|Mission type||Optical imaging reconnaissance|
|Mission duration||8 days|
|Launch mass||4730 kg |
|Start of mission|
|Launch date||22 January 1966|
|Launch site||Baikonur, Site 31/6|
|End of mission|
|Landing date||30 January 1966|
|Reference system||Geocentric |
|Perigee altitude||204 km|
|Apogee altitude||310 km|
|Epoch||22 January 1966|
Kosmos 105 (Russian: Космос 105 meaning Cosmos 105) or Zenit-2 No.38 was a Soviet, first generation, low resolution, optical film-return reconnaissance satellite launched in 1966. A Zenit-2 spacecraft, Kosmos 105 was the thirty-fourth of eighty-one such satellites to be launched and had a mass of 4,730 kilograms (10,430 lb).
Kosmos 105 was launched by a Vostok-2 rocket flying from Site 31/6 at the Baikonur Cosmodrome. The launch took place at 08:38 GMT on 22 January 1966, and following its successful arrival in orbit the spacecraft received its Kosmos designation, along with the International Designator 1966-003A and the Satellite Catalog Number 01945.
Kosmos 105 was operated in a low Earth orbit; at an epoch of 22 January 1966 it had a perigee of 204 kilometres (127 mi), an apogee of 310 kilometres (190 mi), an inclination of 65.0° and an orbital period of 89.7 minutes. On 30 January 1966, after eight days in orbit, the satellite was deorbited with its return capsule descending by parachute for recovery by Soviet force.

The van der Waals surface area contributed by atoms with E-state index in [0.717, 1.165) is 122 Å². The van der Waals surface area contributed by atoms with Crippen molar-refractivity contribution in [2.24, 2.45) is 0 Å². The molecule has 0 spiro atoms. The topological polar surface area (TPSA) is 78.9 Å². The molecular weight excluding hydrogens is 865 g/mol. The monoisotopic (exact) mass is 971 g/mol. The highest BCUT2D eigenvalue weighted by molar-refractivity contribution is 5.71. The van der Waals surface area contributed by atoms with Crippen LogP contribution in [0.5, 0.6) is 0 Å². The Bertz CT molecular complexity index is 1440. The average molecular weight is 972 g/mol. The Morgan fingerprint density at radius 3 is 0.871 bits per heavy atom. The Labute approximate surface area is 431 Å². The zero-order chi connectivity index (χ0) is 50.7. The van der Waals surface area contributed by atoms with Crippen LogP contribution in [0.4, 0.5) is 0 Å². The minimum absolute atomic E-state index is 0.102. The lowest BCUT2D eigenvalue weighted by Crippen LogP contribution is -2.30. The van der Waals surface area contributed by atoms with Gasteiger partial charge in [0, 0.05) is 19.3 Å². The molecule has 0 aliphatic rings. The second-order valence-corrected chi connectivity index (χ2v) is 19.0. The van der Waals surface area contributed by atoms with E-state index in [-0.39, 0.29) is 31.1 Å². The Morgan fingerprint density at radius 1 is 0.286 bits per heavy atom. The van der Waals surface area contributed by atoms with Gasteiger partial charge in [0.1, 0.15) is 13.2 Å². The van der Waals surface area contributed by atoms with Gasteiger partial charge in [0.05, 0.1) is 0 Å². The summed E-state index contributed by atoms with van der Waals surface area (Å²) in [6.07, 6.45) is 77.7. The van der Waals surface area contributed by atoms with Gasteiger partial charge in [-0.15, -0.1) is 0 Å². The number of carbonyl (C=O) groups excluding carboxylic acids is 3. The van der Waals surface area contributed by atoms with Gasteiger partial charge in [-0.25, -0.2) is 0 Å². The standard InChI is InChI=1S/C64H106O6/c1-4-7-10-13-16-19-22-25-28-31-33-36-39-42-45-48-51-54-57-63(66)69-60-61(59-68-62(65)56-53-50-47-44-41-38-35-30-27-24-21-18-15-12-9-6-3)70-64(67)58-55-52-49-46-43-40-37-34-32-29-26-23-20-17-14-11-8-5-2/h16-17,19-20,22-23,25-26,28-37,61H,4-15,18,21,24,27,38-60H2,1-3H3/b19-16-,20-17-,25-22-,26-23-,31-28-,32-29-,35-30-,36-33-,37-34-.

- https://nssdc.gsfc.nasa.gov/nmc/spacecraft/display.action?id=1966-003A - 27 February 2020
- https://nssdc.gsfc.nasa.gov/nmc/spacecraft/displayTrajectory.action?id=1966-003A - 27 February 2020
- Krebs, Gunter. "Zenit-2 (11F61)". Gunter's Space Page. Archived from the original on 31 December 2011. Retrieved 2 January 2014.
- Wade, Mark. "Vostok 8A92". Encyclopedia Astronautica. Archived from the original on 22 August 2016. Retrieved 2 January 2014.
- McDowell, Jonathan. "Launch Log". Jonathan's Space Page. Retrieved 2 January 2014.
- "Cosmos 105". National Space Science Data Center. Retrieved 2 January 2014.
- McDowell, Jonathan. "Satellite Catalog". Jonathan's Space Page. Retrieved 2 January 2014.
- Wade, Mark. "Zenit-2". Encyclopedia Astronautica. Archived from the original on 21 April 2012. Retrieved 2 January 2014.
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